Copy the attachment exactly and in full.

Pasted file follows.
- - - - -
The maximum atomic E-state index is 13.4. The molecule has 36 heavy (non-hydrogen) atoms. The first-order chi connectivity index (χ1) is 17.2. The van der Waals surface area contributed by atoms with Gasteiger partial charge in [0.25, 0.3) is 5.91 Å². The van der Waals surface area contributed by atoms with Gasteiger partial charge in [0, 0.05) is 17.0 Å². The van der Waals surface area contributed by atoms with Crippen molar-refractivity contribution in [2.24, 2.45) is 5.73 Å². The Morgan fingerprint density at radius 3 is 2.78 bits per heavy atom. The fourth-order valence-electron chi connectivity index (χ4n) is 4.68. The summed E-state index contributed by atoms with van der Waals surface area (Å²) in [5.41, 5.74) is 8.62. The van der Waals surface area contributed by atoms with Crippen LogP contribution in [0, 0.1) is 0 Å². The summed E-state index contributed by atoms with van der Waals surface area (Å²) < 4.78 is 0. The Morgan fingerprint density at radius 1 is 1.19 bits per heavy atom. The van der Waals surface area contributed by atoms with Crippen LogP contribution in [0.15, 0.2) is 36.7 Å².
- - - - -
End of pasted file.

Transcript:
The maximum atomic E-state index is 13.4. The molecule has 36 heavy (non-hydrogen) atoms. The first-order chi connectivity index (χ1) is 17.2. The van der Waals surface area contributed by atoms with Gasteiger partial charge in [0.25, 0.3) is 5.91 Å². The van der Waals surface area contributed by atoms with Gasteiger partial charge in [0, 0.05) is 17.0 Å². The van der Waals surface area contributed by atoms with Crippen molar-refractivity contribution in [2.24, 2.45) is 5.73 Å². The Morgan fingerprint density at radius 3 is 2.78 bits per heavy atom. The fourth-order valence-electron chi connectivity index (χ4n) is 4.68. The summed E-state index contributed by atoms with van der Waals surface area (Å²) in [5.41, 5.74) is 8.62. The van der Waals surface area contributed by atoms with Crippen LogP contribution in [0, 0.1) is 0 Å². The summed E-state index contributed by atoms with van der Waals surface area (Å²) < 4.78 is 0. The Morgan fingerprint density at radius 1 is 1.19 bits per heavy atom. The van der Waals surface area contributed by atoms with Crippen LogP contribution in [0.15, 0.2) is 36.7 Å².